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Twins third baseman John Castino, left, and shortstop Houston Jimenez waited for — and worried about — the pop-up off the bat of Oakland’s Dave Kingman that never came down from the Metrodome roof.

File by JIM MONE • Associated Press,

Sunday Insider: Three decades have passed since Dome ball disappeared

  • Article by: La VELLE E. NEAL III
  • Star Tribune
  • May 4, 2014 - 12:04 AM

Even now, a player will hit a sky-high pop-up at Target Field, and Kent Hrbek will think, “That would have hit the roof of the Dome.”

And that’s because it happened.

It was 30 years ago Sunday when one of quirkiest moments in Metrodome history occurred. Oakland’s Dave Kingman — one of baseball’s all-time feast-or-famine hackers — hit a pop-up off lefthander Frank Viola that was so high that it went through a hole in the roof of the Dome and never came down.

Hrbek was out because of an injury but watched as his replacement, Mickey Hatcher, and other Twins players looked up at the Teflon roof in befuddlement.

“Literally, we had lost the ball,” Hrbek said.

The Dome was known for its quirks. There was a blind spot down the left-field line, so outfielders had to keep running until they picked up the ball again. Home runs were thwarted by the baggie in right. And plenty of pop flies clanged off the speakers that were attached to the roof. The most famous speaker-ball was in 2000, when the Angels’ Mo Vaughn thought he had hit a long two-run homer, only to see the ball hit a speaker and carom to the field for a no-run single.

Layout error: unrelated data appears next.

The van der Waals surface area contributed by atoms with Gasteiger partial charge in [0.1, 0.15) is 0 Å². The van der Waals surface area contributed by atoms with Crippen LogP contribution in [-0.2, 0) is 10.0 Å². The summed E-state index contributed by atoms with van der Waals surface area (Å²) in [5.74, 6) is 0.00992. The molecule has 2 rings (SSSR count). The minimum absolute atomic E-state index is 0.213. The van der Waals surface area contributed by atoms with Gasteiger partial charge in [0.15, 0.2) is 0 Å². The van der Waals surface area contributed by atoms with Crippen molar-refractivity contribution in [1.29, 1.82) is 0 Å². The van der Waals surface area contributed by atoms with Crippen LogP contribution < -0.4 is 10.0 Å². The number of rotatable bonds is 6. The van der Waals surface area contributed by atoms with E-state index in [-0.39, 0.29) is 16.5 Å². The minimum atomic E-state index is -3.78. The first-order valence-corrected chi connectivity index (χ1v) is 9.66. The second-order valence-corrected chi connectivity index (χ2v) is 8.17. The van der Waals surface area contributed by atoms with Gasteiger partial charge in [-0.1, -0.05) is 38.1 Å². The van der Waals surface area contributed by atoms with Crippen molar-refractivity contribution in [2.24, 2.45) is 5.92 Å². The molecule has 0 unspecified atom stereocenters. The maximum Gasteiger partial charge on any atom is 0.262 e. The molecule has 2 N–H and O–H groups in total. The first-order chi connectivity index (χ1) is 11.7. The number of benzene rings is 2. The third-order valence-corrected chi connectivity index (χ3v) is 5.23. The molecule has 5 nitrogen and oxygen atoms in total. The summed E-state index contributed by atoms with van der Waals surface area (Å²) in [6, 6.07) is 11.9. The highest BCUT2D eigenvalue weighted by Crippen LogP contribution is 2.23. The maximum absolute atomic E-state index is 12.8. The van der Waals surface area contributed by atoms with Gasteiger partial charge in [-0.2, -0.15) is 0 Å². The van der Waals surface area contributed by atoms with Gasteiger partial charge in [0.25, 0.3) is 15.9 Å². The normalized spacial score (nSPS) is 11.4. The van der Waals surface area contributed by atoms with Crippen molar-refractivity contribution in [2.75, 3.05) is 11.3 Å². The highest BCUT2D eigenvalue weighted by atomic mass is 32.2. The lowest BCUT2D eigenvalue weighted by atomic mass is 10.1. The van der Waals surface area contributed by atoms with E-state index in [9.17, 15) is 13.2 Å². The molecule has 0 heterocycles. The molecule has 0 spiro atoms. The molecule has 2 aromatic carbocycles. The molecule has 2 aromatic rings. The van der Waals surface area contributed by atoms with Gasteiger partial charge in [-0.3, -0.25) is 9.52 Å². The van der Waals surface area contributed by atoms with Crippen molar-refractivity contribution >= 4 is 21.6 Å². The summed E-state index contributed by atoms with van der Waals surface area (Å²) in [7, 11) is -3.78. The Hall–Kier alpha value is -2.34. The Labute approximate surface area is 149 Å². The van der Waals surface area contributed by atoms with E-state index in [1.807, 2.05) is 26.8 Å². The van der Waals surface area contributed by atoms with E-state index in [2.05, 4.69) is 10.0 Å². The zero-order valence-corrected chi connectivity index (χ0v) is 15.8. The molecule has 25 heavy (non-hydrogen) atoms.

Many felt it was a matter of time before a ball would disappear into one of the holes in the Dome’s roof. The holes were part of a drainage system that, by design, would keep the Dome from collapsing under heavy snow (I know, I know).

Hrbek remembers being mildly surprised by the Kingman play.

“We were like, ‘It finally happened … so what happens now?’ ” Hrbek said.

Kingman was given a ground-rule double on the play. Viola eventually pitched the Twins to a 3-1 victory. Hatcher joked afterward that he spent the rest of the game looking up at the roof with his hands held out, because “you knew it was going to come down and hit you in the head sometime.”

Before the next day’s game, a worker went up to the roof, got the ball and dropped it as Hatcher stood below and tried, unsuccessfully, to catch it.

“We were just talking about that,” Hrbek said. “We were at fantasy camp, and Hatch was there for the first time. He said, ‘Everyone was laughing at me. I couldn’t see the darn thing when they dropped it and it almost hit me in the head.’ ”

Ten years ago, the Twins brought Kingman in to celebrate the 20th anniversary of the play. The Angels were in town, and Hatcher was their hitting coach. So there was an re-enactment. Hatcher dressed up in catcher’s gear, went out between first and second, and a Dome staffer went to the roof and dropped a ball. Hatcher stumbled and fell as the ball bounced off him.

“He said he tried to catch it,” Kingman joked.

© 2014 Star Tribune